I'm currently working on staining a 10' walnut butcher block counter:
I have done a lot to get everything together:
- Surface prep: sand at 320 grit using orbital, wipe using rubbing alcohol to remove wood dust, repeat until smooth.
- Pre-stain wood conditioner: stir well, apply using foam brush, wipe using dry rag to remove excess, wait a few minutes, wipe with wet rag, wipe with dry rag.
- Sand after pre-stain at 320 grit using orbital
Unfortunately, something really awful happened when I started sanding after conditioning:
Apparently some of the wood conditioner was left over, and turned into this tough syrupy residue, and sanding it simply spread it out and hardened it, leaving chunks of it all over the counter. To remove it, I had to sand and wipe with rubbing alcohol many, many times.
When I did the pre-stain on the other side, I was careful to wipe away all the excess and really make sure that nothing remained on the surface. I also hand-sanded with a 240 hand sanding sponge, wiped with rubbing alcohol, and then went to sand with my orbital at 320.
The hand sanding did not reveal any gunk, so I felt that I could proceed with the orbital. Unfortunately, yet again, gunk was left over, and I found this stuff on my sanding pad and on the counter surface again.
I'm going to work on removing this stuff using the sand/rub loop again today, and then the next goal is to actually apply the stain. I fear that I might run into the same issue with the stain.
What did I do wrong here? And what can I do better to avoid this while applying the actual stain?
This is the pre-stain, stain, and seal (not in order pictured) that I was planning on using:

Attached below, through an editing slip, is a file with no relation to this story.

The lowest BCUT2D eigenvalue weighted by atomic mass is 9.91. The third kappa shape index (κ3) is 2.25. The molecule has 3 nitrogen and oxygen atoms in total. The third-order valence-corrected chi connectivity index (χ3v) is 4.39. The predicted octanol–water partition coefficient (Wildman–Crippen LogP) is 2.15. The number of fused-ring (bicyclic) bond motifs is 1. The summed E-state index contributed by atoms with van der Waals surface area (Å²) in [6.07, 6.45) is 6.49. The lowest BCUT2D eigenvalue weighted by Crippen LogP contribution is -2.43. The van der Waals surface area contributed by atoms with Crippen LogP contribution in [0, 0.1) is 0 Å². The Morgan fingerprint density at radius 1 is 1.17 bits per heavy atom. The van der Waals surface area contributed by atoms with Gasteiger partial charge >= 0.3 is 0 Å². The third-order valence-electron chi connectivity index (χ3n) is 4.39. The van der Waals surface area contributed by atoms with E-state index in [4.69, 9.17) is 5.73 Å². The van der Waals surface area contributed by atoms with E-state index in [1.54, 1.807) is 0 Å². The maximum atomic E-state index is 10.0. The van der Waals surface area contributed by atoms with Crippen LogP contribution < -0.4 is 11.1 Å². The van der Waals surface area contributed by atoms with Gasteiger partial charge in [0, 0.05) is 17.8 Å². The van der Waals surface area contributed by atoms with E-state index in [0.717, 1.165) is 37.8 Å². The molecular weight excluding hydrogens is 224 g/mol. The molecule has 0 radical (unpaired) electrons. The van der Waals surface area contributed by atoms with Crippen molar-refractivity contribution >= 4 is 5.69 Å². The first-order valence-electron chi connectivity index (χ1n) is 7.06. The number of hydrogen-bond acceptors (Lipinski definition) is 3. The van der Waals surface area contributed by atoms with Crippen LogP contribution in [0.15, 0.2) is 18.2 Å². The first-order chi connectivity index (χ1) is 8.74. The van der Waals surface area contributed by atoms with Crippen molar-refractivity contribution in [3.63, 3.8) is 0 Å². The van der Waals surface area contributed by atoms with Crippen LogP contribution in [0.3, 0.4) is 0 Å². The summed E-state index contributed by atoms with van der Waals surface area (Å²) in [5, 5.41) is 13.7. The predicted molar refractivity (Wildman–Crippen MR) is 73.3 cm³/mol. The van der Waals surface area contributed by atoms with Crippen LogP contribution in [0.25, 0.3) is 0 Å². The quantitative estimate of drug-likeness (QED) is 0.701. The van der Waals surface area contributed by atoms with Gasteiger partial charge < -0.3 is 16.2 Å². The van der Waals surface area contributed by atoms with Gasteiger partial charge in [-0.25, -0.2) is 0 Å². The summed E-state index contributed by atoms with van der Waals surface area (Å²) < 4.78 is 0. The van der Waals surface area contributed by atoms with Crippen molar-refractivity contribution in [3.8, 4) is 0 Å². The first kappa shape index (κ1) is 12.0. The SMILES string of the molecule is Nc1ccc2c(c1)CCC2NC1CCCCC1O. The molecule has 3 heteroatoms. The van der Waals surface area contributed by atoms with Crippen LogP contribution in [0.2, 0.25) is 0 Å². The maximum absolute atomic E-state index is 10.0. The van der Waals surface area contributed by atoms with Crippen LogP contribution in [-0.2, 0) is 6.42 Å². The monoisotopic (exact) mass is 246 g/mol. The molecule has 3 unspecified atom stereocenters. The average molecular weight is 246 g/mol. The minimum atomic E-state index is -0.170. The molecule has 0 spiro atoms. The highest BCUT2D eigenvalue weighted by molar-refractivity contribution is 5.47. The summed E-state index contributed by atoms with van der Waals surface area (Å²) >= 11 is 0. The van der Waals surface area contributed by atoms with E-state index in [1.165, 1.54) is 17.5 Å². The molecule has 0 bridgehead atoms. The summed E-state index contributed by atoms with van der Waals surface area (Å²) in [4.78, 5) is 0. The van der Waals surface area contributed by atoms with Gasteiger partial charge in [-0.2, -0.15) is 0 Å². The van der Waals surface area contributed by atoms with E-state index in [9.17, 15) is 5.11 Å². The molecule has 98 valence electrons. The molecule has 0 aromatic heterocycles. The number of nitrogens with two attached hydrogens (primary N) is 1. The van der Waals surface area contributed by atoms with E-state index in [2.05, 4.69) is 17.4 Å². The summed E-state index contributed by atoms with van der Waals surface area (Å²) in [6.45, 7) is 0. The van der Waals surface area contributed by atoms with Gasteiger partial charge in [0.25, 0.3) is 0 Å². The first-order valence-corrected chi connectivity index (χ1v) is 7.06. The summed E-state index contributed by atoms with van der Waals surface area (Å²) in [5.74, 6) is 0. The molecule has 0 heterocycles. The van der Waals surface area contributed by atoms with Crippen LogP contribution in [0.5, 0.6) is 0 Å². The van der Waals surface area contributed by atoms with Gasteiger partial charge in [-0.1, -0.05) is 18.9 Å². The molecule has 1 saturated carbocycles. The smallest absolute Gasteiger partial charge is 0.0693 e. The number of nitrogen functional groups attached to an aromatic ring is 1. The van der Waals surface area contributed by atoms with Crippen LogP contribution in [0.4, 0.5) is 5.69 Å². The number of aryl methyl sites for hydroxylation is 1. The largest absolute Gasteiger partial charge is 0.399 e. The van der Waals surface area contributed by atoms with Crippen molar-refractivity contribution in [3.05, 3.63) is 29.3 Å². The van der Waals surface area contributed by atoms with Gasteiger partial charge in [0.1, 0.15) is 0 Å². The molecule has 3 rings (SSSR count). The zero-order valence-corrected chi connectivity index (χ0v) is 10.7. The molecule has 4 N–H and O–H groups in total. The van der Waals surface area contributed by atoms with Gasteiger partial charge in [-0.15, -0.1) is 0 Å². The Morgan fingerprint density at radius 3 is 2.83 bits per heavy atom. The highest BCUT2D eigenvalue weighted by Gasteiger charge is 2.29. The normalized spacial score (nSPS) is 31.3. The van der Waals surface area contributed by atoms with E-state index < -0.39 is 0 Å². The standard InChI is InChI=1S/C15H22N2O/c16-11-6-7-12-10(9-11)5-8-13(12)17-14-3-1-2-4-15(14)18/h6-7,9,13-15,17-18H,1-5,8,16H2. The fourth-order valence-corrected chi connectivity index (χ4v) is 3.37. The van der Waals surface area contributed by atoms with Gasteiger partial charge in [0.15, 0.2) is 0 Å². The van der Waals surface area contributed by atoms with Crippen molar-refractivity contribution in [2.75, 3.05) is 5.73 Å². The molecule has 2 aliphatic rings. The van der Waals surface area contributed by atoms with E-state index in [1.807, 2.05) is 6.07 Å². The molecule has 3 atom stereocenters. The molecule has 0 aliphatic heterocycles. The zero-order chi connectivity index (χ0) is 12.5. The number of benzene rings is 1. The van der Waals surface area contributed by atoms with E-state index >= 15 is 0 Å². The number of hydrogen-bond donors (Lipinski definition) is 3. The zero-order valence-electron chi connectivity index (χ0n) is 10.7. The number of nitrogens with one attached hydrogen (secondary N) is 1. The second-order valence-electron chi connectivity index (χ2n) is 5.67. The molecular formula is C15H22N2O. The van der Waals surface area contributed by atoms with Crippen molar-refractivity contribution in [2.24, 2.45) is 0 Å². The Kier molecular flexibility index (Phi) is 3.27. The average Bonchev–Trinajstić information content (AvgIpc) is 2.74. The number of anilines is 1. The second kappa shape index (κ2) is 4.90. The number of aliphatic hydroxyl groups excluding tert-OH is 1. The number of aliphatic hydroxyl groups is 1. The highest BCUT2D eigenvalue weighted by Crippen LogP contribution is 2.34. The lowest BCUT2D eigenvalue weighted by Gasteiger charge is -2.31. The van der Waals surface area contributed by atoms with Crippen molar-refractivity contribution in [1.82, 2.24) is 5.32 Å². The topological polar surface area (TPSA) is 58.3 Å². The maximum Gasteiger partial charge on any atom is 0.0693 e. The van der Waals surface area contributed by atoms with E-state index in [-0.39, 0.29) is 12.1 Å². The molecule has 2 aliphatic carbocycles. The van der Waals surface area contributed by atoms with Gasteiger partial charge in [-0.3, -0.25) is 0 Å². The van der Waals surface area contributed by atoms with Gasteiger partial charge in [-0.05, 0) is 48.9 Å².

It seems that:
- I didn't need to spend a couple days using pre-stain because I'm working with walnut.
- The high speed of the sander caused the conditioner to heat up and build residue.
Between applying the pre-stain to the bottom of the counter and sanding, I waited 48 hours. Between the pre-stain application to the top and sanding, I waited 20 minutes as per the instructions on the can.
I have made an Imgur album with pictures of the labels on the various items.
Since I appear to have gotten a lot wrong here, I'm not sure how to proceed. I can clean up the rest of the wood conditioner with alcohol and sanding, and I am not sure what to do next.
- If I should use a lower grit sandpaper, what grit should I use? I have everything from 40 to 320.
- Should I use the lower grit to prepare the surface for staining?
- Should I obtain and use mineral spirits instead of rubbing alcohol for clean-up?
I'm feeling a bit shaken as I did a fair bit of research on this, and this project in particular has taken a very long time to realize. Surface prep on one side to 320 was accomplished with three passes; surface prep on the other side took around 10 passes; cleaning up the residue took probably around 5 passes; hopefully cleaning the top will be easier.
My goal is a dark walnut shade and a satin finish, definitely not glossy.
Thank you for being such a welcoming community!